In addition to Harper, the Speedboys would also acquire Pirates pitcher A.J. Burnett.  Burnett has definitely revitalized his career in Pittsburgh after a disastrous tenure with the Yankees.  Despite his 4-6 record, Burnett has pitched well compiling a 3.06 ERA, 1.17 WHIP and 110 strikeouts in only 100 innings.  He is a solid fantasy starter, but the biggest question in this analysis is what will the Speedboys get out of him not just this year, but next year?  Burnett’s current MLB contract is set to expire at the end of the season and there was a lot of speculation that he would retire after 2013.  That isn’t anything we can expect to know for quite some time, but it must be considered a possibility in this equation.  That is because Burnett could possibly be a two month rental much like Goldschmidt and Wainwright are in the package going the other way.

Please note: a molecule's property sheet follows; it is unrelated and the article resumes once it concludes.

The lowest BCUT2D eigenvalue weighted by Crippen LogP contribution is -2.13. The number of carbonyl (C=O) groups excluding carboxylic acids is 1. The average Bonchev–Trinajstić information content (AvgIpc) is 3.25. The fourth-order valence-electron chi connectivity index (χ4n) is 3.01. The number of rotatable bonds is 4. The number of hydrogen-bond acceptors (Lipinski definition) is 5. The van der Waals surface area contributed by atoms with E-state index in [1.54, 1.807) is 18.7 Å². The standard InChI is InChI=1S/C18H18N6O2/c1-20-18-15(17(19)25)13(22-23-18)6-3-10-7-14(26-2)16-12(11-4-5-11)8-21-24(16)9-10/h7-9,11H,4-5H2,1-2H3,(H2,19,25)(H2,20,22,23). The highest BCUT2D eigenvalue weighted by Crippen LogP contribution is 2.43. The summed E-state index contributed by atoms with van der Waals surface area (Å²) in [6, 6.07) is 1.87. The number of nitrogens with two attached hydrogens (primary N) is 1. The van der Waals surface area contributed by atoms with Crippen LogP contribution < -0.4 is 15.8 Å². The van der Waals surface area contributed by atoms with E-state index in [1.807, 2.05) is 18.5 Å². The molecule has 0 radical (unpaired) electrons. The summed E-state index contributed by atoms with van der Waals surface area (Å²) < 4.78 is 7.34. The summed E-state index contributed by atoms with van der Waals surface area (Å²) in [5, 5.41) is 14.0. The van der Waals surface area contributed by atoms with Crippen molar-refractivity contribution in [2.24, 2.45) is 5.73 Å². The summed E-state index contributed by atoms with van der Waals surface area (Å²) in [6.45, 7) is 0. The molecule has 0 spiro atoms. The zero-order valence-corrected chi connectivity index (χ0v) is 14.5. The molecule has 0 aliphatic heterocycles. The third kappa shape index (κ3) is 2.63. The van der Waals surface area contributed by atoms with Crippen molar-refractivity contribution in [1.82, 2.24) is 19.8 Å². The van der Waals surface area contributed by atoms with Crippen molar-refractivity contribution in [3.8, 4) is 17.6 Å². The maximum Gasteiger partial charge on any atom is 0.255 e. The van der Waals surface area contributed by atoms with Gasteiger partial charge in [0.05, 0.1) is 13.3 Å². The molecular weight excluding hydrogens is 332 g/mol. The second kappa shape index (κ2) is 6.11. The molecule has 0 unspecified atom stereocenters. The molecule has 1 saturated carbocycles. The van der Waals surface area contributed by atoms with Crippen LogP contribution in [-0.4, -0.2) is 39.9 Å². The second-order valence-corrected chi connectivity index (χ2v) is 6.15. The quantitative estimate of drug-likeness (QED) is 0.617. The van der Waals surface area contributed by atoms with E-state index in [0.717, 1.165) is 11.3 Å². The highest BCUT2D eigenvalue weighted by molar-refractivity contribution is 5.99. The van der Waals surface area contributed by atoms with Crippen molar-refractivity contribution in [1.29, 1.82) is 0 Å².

Finally, the Speedboys are also acquiring Cardinals reliever Trevor Rosenthal and Diamondbacks pitching prospect Archie Bradley.  Rosenthal has emerged as a dominant set-up relief pitcher for St. Louis, but there doesn’t appear to be any chance for him to become the closer.  Edward Mujica has been nearly flawless filling in for Jason Motte, who will likely return to that role when he comes back next year.  Bradley is the second highest rated prospect in Arizona’s organization, but he likely won’t make an impact for at least another year and a half to two years.  He certainly has a lot of upside and is a valuable prospect to acquire.

We must look at the sum of the parts when evaluating the overall compensation being provided for an elite package such as Goldschmidt, Wainwright and Soriano.  The Speedboys would be getting a young star in Harper who is still putting up pedestrian statistics, an aging starting pitcher in Burnett who may retire at the end of the season, a middle reliever in Rosenthal, and a highly-touted pitching prospect who is at least a year away from promotion.  Is that sufficient compensation for Goldschmidt, Wainwright and Soriano?  The Court does not believe so.